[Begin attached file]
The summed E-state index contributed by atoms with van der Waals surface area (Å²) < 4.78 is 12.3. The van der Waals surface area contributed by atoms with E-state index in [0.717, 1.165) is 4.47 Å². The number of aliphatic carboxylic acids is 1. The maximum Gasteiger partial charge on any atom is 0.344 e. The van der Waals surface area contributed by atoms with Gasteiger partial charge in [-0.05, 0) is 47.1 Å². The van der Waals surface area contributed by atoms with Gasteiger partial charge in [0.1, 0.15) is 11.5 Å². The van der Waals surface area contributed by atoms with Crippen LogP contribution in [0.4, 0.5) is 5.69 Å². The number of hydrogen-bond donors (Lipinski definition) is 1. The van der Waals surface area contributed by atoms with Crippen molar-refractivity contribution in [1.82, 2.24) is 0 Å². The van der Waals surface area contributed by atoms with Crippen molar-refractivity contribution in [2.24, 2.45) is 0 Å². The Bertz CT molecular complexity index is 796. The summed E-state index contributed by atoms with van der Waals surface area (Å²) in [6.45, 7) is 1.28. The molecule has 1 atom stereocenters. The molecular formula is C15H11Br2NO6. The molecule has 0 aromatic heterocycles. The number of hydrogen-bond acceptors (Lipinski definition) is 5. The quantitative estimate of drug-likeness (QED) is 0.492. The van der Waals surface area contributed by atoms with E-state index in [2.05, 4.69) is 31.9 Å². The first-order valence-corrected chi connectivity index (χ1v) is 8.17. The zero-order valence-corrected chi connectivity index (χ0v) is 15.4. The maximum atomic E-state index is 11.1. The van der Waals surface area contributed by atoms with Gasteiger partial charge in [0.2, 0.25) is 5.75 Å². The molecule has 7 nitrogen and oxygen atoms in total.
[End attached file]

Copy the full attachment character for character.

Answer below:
The summed E-state index contributed by atoms with van der Waals surface area (Å²) < 4.78 is 12.3. The van der Waals surface area contributed by atoms with E-state index in [0.717, 1.165) is 4.47 Å². The number of aliphatic carboxylic acids is 1. The maximum Gasteiger partial charge on any atom is 0.344 e. The van der Waals surface area contributed by atoms with Gasteiger partial charge in [-0.05, 0) is 47.1 Å². The van der Waals surface area contributed by atoms with Gasteiger partial charge in [0.1, 0.15) is 11.5 Å². The van der Waals surface area contributed by atoms with Crippen LogP contribution in [0.4, 0.5) is 5.69 Å². The number of hydrogen-bond donors (Lipinski definition) is 1. The van der Waals surface area contributed by atoms with Crippen molar-refractivity contribution in [1.82, 2.24) is 0 Å². The van der Waals surface area contributed by atoms with Crippen molar-refractivity contribution in [2.24, 2.45) is 0 Å². The Bertz CT molecular complexity index is 796. The summed E-state index contributed by atoms with van der Waals surface area (Å²) in [6.45, 7) is 1.28. The molecule has 1 atom stereocenters. The molecular formula is C15H11Br2NO6. The molecule has 0 aromatic heterocycles. The number of hydrogen-bond acceptors (Lipinski definition) is 5. The quantitative estimate of drug-likeness (QED) is 0.492. The van der Waals surface area contributed by atoms with E-state index in [2.05, 4.69) is 31.9 Å². The first-order valence-corrected chi connectivity index (χ1v) is 8.17. The zero-order valence-corrected chi connectivity index (χ0v) is 15.4. The maximum atomic E-state index is 11.1. The van der Waals surface area contributed by atoms with Gasteiger partial charge in [0.2, 0.25) is 5.75 Å². The molecule has 7 nitrogen and oxygen atoms in total.